Ageing the New Zealand Righthold way: is Leasehold Plus right for the UK?
There are no two ways about it: we are all ageing. The UK population was made up of 1.7 million people over 85 in 2020. By 2045, this is projected to double to around 3.1 million. This is a huge change to the structure of society in a relatively short period and it is imperative that we are ready for it. A key part of that is considering how our housing supply can meet the needs of our ageing population.
At present, our housing market is reliant on those in larger properties downsizing to free up family homes and for this to funnel down the property market to the first-time buyer stock. The problem is that if we do not have the supply of age-appropriate housing for those in the older portion of society, then we are left with an ageing population with nowhere to move on to, stalling the housing market. A large amount of people of all ages will be living in housing that does not meet their needs and it’s likely that our older population will require more in-home support as a result, which will be difficult to achieve when the care system is already stretched.
The UK retirement market is trying to combat this by promoting integrated retirement communities (IRCs). These communities offer people the chance to maintain their independence whilst enjoying the benefits of being part of a community of like-minded people with access to on-site social and healthcare facilities. Housing within such communities is typically sold on a long leasehold basis, sold on a shared ownership basis or rented to their residents. Leaseholders pay a management charge during their occupation and potentially a deferred management charge and/or exit fee on resale depending on the lease terms.
The lease is granted by the operator to a buyer and then sold on as with any other property on the UK housing market. This model isn’t necessarily the best for the IRC model:
- It lacks any flexibility and we know that people are less likely to consider IRC’s where they are buying on terms that benefitted the original purchaser and which may not benefit them. In addition, operators do not have the ability to keep up with market preferences.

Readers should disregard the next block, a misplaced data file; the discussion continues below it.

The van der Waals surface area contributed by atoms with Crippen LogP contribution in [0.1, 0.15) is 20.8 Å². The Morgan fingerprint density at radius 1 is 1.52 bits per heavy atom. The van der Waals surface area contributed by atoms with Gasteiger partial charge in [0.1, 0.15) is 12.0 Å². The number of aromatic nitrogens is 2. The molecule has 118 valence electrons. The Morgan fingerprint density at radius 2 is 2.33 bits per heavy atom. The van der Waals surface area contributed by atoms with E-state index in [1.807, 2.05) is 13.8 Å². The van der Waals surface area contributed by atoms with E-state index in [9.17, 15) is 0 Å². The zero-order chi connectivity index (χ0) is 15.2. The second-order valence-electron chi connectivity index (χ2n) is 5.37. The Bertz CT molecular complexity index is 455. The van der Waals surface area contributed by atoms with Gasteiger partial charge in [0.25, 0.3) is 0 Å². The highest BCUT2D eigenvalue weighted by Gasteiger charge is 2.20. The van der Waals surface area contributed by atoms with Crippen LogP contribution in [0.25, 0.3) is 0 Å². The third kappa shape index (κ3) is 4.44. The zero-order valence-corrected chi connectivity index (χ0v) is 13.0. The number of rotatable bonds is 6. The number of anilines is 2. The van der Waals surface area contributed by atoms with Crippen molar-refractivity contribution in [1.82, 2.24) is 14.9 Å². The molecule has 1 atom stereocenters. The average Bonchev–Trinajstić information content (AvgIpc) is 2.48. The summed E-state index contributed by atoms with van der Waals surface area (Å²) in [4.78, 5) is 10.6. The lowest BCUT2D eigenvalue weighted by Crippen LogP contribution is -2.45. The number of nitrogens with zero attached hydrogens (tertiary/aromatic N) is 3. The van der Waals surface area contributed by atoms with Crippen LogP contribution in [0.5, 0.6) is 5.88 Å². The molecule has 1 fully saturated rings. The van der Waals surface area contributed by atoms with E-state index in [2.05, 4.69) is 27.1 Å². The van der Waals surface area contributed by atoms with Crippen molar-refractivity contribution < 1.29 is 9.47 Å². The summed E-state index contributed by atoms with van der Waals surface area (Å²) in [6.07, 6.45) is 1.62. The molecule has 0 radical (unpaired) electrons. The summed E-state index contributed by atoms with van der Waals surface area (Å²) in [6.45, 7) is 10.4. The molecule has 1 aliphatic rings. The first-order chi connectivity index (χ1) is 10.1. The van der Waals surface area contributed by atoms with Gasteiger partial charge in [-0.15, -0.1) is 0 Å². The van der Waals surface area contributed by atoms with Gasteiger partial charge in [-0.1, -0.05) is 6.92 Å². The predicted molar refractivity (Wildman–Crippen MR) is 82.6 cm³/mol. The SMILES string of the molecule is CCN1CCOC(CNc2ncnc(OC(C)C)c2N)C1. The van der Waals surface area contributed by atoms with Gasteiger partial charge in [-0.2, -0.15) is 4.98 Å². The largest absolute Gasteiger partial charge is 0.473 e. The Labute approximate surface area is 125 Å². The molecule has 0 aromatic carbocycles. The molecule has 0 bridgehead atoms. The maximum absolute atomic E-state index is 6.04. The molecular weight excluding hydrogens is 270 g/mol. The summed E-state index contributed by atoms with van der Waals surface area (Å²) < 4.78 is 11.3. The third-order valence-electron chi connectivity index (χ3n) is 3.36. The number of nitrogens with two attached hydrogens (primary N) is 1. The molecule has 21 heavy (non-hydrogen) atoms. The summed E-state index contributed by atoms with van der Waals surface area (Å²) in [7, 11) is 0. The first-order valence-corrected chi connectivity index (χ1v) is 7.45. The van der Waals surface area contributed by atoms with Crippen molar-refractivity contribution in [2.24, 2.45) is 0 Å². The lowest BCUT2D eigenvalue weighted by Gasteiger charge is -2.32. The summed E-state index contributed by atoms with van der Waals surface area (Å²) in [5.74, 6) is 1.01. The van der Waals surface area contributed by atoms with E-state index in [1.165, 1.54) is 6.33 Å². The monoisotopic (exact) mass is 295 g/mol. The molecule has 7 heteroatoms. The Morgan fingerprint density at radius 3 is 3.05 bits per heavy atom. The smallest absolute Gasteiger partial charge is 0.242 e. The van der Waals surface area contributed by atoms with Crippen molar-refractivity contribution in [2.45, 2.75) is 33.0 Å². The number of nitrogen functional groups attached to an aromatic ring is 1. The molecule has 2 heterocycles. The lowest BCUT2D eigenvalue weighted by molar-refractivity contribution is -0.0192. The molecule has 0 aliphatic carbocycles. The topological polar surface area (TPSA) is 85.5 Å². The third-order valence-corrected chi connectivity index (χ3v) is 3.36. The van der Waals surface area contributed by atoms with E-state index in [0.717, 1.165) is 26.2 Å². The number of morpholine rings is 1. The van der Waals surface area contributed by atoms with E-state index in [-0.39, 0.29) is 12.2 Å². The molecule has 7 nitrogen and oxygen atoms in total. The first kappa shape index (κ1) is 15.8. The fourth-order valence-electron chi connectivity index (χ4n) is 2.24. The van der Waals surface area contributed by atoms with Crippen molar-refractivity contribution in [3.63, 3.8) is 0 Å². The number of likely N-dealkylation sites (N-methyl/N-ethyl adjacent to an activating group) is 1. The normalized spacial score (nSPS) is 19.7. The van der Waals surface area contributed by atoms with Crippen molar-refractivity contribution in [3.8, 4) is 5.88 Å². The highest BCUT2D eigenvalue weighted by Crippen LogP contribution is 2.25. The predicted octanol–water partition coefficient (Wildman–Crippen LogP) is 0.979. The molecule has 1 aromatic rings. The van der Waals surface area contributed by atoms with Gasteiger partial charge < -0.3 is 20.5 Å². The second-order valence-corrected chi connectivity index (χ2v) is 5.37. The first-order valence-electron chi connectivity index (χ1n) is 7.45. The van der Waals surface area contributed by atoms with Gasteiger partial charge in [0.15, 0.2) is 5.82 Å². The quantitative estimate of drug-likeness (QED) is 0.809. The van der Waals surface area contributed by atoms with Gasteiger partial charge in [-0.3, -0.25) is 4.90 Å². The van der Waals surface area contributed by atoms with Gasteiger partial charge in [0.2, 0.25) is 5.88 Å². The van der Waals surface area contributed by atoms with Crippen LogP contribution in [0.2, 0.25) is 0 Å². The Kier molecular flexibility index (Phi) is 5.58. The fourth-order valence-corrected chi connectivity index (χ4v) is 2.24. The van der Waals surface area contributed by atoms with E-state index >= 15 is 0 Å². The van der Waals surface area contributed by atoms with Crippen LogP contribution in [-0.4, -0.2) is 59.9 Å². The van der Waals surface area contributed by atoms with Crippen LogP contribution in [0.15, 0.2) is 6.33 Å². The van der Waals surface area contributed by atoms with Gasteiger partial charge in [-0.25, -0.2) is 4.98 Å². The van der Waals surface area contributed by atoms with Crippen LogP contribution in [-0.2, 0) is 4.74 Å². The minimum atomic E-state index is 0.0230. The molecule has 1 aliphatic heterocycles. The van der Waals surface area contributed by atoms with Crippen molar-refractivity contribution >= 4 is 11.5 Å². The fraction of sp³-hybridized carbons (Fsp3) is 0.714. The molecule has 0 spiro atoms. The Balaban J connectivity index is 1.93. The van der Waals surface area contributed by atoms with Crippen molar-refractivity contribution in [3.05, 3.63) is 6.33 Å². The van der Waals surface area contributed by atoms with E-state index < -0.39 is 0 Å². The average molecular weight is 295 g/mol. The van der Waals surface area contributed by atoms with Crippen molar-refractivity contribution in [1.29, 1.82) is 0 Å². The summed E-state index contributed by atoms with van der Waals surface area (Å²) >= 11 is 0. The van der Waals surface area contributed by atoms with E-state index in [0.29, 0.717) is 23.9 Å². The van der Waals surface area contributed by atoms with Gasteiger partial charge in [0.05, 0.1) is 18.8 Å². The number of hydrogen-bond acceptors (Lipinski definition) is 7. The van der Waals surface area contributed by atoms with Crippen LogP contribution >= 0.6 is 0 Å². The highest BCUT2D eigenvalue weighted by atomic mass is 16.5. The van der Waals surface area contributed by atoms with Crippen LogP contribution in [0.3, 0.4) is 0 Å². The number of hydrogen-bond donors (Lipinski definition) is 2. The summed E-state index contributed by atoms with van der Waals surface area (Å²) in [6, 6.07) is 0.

- These properties might have good resale prospects but the burden in these properties often falls to family members to help with arranging this and liaising with professionals.
The fees and charges applicable can seem confusing and overwhelming to residents.
- Residents are likely to have changes to their needs and to therefore require accommodation with more support (for example assisted living/nursing facilities). This can seem daunting and costly as their needs become more urgent. Often the procedure of marketing and selling a property will not move as quickly as required resulting in the resident paying costs on two properties.
New Zealand has reconsidered how the property system works and come up with an interesting, and successful, solution. You might be familiar with freehold and leasehold as the two ways of holding property here, but New Zealand has introduced a system of housing called “righthold”. This system utilises licences to give individuals the right to occupy an IRC property. They do not own the property in the sense that you own a house or flat in England and Wales, but they have a right to occupy and this lasts until they sell it back to the operator for a fixed cost.
The righthold licences in New Zealand are working so well that 15% of the over 65 population has this type of property ownership right. Whilst it’s by no means the majority, the New Zealand model has got to be doing something right. The government in New Zealand is supporting these schemes by providing legislation which is the backbone of the licences. It gives certainty to those living in these communities that their occupation is guaranteed, their rights are clear and the cost is somewhat regulated.
Whilst the UK was described at the recent ARCO (the main body representing the IRC sector in the UK) conference as being 20 years behind New Zealand in this respect, ARCO is now proposing a set of reforms which it calls “Leasehold Plus”. The hope is that it will better protect consumers and allow the sector to grow. This model would be a halfway house: an adapted leasehold title supported by a code of conduct which would be opted into by the housing providers. The lease would be granted to a resident, and then when they want to sell the property, the operator (as opposed to a new occupier of the property) will buy back the lease. This prevents the delays and risks currently faced by the UK housing market.
The predominant reason this does not happen now is that there is stamp duty land tax (SDLT) payable when the lease is resold to the operator which the operator would have to pay (as well as stamp duty land tax payable by the new purchaser when the operator grants a new interest). This SDLT cost for the operator would no doubt be passed on to a future purchaser, making the housing more expensive. There are also potential VAT implications for developer/operators, as they would usually be making additional exempt supplies on each new grant.